A new document released to day increases the number of permissions discrepancies that may be safely ignored. This does not address the main topic of this thread regarding permissions not found but it does reinforce the idea that we should not be obsessing over permissions as long as our machines are performing normally.
    Aluminum 24" iMac (2.8Ghz Intel Penryn), Mac OS X (10.5.8), Apple TV 2.3.1 / Sharp Aquos 46" HDTV
  • RonL Level 1 Level 1 (45 points)
    Currently Being Moderated
    Aug 11, 2009 9:40 PM (in response to lkrupp)
    Quite a list one has to review for 'allowable' (fugetaboutit) errors.
    G5 Tower, Mac OS X (10.5.8), 2 GB RAM; Apple Bluetooth keyboard
  • Mike Connelly Level 4 Level 4 (1,785 points)
    What I don't get is, if Apple knows of a number of "errors" that can safely be ignored, why don't they just update Disk Utility to not display the "safe" ones? Or at least offer that as a user preference?
    Power Mac G5 quad 2.5 and Mini duo 1.66, Mac OS X (10.5.4)
  • Douglas Level 3 Level 3 (775 points)
    I used the combo update to go from 10.5.7 to 10.5.8 and found about a dozen of the 'should be ?-------, they are' entries when I repaired permissions. I booted into my backup hard drive running 10.5.7 downloaded the combo 10.5.8 again and installed it on my main hard drive. After the installation was finished I repaired permissions again and the 'should be ?------, they are' were gone.

    However at the end there were 3 entries as follows : Empty Path in 'com.Apple.repair-permissions. pkg-group' receipt

    What does this mean and is this going to cause problems? Everything seems to be running fine.

    Thanks,
    Mini 2.0, 2GB RAM, Mac OS X (10.5.8)
  • Steven Shmerler Level 1 Level 1 (60 points)
    For those of us that have NOT done the combo 10.5.8 update yet, following dsanfili's permissions fix idea, assuming you want 10.5.8 on your main drive, what might be the result of starting up off a drive other than your main drive and applying the combo 10.5.8 update to your main drive - might that circumvent the permissions problems I'm reading about here?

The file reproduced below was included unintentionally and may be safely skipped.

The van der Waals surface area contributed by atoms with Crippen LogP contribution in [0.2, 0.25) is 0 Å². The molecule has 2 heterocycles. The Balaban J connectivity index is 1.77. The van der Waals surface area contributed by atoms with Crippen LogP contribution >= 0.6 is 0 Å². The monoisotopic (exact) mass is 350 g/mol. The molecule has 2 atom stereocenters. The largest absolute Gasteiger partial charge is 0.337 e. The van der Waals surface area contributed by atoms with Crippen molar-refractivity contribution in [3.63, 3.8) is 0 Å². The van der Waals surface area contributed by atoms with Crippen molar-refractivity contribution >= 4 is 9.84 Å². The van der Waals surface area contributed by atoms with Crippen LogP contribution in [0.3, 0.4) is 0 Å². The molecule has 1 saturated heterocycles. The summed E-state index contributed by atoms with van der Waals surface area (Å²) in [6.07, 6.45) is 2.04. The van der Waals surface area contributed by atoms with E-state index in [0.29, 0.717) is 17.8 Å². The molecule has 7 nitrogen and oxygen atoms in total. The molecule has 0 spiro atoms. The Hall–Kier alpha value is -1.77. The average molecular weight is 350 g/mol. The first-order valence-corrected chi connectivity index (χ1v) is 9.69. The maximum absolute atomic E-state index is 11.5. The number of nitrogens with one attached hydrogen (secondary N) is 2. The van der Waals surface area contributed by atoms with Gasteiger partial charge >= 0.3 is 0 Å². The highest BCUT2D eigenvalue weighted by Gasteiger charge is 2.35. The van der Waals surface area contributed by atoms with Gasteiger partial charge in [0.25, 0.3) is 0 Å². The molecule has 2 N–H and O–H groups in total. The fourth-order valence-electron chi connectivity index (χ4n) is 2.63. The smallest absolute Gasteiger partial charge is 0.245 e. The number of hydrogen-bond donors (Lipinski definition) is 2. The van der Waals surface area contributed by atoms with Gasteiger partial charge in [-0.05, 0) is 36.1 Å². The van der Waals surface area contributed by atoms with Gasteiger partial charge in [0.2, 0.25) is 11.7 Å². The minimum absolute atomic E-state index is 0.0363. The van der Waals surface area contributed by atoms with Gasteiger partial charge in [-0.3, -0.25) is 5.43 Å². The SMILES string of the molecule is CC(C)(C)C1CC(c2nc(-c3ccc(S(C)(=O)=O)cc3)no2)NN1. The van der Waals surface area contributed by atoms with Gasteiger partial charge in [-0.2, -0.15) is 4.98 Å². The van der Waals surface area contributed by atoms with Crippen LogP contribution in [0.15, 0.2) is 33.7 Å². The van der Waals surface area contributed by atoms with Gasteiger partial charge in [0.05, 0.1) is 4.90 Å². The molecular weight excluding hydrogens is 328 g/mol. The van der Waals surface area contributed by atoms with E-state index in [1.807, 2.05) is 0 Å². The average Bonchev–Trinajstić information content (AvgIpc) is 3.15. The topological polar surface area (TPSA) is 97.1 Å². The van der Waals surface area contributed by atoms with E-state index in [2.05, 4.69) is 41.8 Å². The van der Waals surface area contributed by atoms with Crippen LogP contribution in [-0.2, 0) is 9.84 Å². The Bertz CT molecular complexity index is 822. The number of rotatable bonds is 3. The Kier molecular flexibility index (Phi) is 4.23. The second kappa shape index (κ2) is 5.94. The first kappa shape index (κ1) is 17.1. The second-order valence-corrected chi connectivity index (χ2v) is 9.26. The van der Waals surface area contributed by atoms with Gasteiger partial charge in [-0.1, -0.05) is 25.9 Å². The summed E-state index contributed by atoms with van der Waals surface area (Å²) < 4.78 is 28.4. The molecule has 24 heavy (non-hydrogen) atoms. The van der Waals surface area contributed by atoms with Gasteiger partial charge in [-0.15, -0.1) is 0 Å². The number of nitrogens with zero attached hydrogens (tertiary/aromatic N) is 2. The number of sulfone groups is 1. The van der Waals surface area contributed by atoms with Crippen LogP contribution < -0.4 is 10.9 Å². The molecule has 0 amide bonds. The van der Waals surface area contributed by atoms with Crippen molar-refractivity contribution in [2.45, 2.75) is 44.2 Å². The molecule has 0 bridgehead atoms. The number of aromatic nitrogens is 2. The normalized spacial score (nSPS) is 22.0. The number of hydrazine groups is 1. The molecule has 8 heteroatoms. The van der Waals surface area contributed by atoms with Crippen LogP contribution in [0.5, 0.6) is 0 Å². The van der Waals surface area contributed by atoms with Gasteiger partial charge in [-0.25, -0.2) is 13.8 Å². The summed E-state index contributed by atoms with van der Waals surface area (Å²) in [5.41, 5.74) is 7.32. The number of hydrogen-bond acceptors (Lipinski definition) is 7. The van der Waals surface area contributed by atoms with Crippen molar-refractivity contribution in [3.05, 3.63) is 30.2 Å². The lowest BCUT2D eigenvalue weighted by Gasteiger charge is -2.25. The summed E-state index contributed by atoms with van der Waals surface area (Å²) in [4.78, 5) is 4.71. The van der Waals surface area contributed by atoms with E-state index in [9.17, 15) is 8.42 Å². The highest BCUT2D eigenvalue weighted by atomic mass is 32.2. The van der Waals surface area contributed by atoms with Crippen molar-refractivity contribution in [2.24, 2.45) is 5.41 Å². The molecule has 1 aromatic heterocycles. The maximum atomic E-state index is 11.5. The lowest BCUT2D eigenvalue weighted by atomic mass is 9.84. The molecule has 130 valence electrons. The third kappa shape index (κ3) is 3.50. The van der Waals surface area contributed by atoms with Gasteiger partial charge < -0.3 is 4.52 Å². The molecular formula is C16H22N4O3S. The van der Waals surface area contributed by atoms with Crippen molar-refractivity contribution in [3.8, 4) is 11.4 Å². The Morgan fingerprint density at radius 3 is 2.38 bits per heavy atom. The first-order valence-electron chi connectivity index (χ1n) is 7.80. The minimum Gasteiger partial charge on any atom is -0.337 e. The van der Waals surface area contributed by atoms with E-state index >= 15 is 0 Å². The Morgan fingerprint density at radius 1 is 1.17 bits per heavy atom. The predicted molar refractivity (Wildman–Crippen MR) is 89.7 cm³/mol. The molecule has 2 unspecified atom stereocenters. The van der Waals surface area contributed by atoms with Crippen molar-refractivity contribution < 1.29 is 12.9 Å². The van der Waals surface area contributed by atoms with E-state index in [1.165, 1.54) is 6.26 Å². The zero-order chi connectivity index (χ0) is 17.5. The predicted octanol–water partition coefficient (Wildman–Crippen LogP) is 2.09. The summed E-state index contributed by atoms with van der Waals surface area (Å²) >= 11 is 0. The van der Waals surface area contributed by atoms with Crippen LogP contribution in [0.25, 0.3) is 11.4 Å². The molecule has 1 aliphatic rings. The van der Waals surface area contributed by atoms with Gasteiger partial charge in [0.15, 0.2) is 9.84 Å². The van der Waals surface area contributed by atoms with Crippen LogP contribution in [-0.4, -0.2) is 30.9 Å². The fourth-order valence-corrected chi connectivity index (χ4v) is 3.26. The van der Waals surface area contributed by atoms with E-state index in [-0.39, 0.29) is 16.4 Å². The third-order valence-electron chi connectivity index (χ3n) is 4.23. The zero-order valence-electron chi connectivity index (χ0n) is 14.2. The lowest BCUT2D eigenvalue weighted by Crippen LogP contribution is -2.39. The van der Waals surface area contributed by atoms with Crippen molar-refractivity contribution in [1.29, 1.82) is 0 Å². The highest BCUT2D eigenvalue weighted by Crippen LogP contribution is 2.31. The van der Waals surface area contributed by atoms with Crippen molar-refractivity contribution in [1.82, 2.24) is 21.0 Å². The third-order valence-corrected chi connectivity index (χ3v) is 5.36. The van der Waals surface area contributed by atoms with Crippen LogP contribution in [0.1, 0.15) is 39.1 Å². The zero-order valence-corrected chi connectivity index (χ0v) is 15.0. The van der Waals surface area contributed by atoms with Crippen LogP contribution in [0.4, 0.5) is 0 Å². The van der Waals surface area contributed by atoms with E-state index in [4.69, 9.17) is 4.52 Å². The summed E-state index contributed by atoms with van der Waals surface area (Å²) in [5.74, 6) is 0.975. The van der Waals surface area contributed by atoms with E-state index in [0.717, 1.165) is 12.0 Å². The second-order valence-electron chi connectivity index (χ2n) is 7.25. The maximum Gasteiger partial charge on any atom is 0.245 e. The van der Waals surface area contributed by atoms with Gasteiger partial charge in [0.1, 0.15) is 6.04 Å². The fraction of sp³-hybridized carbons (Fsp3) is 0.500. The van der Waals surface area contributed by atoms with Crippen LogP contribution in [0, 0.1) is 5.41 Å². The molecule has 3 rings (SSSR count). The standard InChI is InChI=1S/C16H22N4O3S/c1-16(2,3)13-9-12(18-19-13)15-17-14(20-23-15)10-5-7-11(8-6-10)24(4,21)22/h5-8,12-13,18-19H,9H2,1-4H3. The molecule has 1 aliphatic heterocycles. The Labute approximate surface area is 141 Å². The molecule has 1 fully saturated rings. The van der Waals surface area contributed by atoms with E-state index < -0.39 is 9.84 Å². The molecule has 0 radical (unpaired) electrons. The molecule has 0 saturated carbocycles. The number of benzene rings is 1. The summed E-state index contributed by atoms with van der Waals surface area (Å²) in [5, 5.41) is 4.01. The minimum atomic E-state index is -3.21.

Also, is it better to boot off an external or other internal or either one?

    Lastly, what about passing on 10.5.8 altogether and just waiting for Snow Leopard
    Mac Pro 2 x 3.0 GHz Quad-Core, 4GB RAM, Mac OS X (10.5.7), 30" HP LP3065 Monitor & 22" Cinema Display
  • lkrupp Level 4 Level 4 (3,085 points)
    Steven Shmerler wrote:

    Lastly, what about passing on 10.5.8 altogether and just waiting for Snow Leopard


    Well, as has been stated numerous times, this "problem" doesn't appear to be causing any actual issues, and certainly didn't on my own installation. I would suspect the vast majority of 10.5.8 users are totally unaware of this and are happily going about their business. It's a sort of non-issue really, an oddity, an anomaly that some are curious about.
    Aluminum 24" iMac (2.8Ghz Intel Penryn), Mac OS X (10.5.8), Apple TV 2.3.1 / Sharp Aquos 46" HDTV
  • Richard Outerbridge Level 1 Level 1 (15 points)
    Well, the null-permission files have never been listed in any "you can safely ignore these false-alarms" list, including the most recent one. So, can they safely be ignored, or should they be presumed alarming and dangerous?

    mert says he reported this as a bug back on 09-Aug-2009. So, has anyone heard anything from Apple since then, or the Users having found their own solution for those who bother to worry about such things has this been left hanging?

    Inquiring (albeit idly curious - or should that be curiously idle?) minds want to know!
    PowerBook5,8, Mac OS X (10.5.8)